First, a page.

It is always a challenge to advise clients across generations, but when you throw no face-to-face meetings in the mix, things get even more complicated and miscommunication becomes a real possibility.
Right now, clients are particularly vulnerable with the pandemic having exacerbated people’s financial worries. This is why parents may be looking to have a conversation with their adviser about passing on wealth to help out their children.
So now more than ever it is important for advisers to hone in on their soft skills to be able to approach these conversations in the right way.
But what soft skills do advisers need to have?
Using soft skills
Soft skills are often overlooked, but being able to actively listen, show empathy and use body language to allow clients to open up are all important skills, especially when dealing with different generations during the pandemic.
According to Michael Pashley, managing director at financial planning qualification provider Practical Financial Exam, there are too many to list, but six of the most important include:
- Actively listening.
- Spotting vulnerability and responding appropriately.
- Minimising filler words such as “um” and “er” to sound confident and professional.
- Relating explanations directly to clients in both written and verbal communication.
- Using an agenda to structure meetings.
- Using body language to build trust.
While a soft skills gap has been around for a while, Covid has exacerbated this gap with the move to online meetings.
This is something Pashley picked up on when he decided to launch an adviser qualification to focus on the practical and soft skills involved in planning.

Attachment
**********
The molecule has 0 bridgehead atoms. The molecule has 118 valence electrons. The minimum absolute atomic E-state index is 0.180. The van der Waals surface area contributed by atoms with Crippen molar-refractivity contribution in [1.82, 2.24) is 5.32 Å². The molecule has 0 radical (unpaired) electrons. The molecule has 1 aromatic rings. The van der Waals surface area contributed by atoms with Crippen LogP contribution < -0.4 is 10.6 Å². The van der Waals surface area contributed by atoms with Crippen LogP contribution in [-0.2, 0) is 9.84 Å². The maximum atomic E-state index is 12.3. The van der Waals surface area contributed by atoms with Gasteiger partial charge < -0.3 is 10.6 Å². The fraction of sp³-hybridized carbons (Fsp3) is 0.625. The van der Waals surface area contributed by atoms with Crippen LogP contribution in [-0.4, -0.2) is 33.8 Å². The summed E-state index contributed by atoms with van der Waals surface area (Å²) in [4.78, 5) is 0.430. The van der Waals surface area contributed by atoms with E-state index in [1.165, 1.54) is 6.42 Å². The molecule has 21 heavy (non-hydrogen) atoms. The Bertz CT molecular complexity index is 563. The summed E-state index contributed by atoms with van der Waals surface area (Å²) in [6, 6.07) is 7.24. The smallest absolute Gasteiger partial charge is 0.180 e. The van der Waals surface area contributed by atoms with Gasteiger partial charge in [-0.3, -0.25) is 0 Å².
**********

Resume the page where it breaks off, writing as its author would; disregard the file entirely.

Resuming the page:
“The pandemic, combined with recent enhancements in our understanding of what it means to be vulnerable, has highlighted a soft skills gap,” he says.
“A combination of active listening and effective questioning techniques can help engage different parties to a discussion, giving everyone a broader understanding of everyone else’s individual viewpoints, financially, mentally, and emotionally.
“Information can then be communicated by the adviser in a way that is tailored to each individual, addressing what motivates them. For example: 'This is what we’re doing. This is how we’re going to do it. And this is how it will benefit each party to the discussion'.”
Intergenerational wealth element
Meanwhile, advising clients on intergenerational wealth can be a sensitive topic and requires an extra level of empathy and other soft skills.
For example, advisers need to listen to their client’s inheritance plan and set out how wealth can help the younger generation, but without placing too much responsibility on the client’s shoulders.
Sarah Lord, president of the Personal Finance Society, says two of the most important skills required here are that of listening and being empathetic.
“We cannot help our clients if we do not listen to them to fully determine the situations they are facing,” says Lord.
“The other key attribute is not to be judgmental of clients, their goals and aspirations. It is not the role of the planner to judge their clients but to be the person that can show them the way to achieving their goals through personalised financial planning.”
Communication is key when advising different age groups, as Tim Morris, independent financial adviser at Russell & Co, notes: “A main challenge is to avoid giving the impression that the opinion which matters most is that of the parents purely because they are your clients and currently have the money.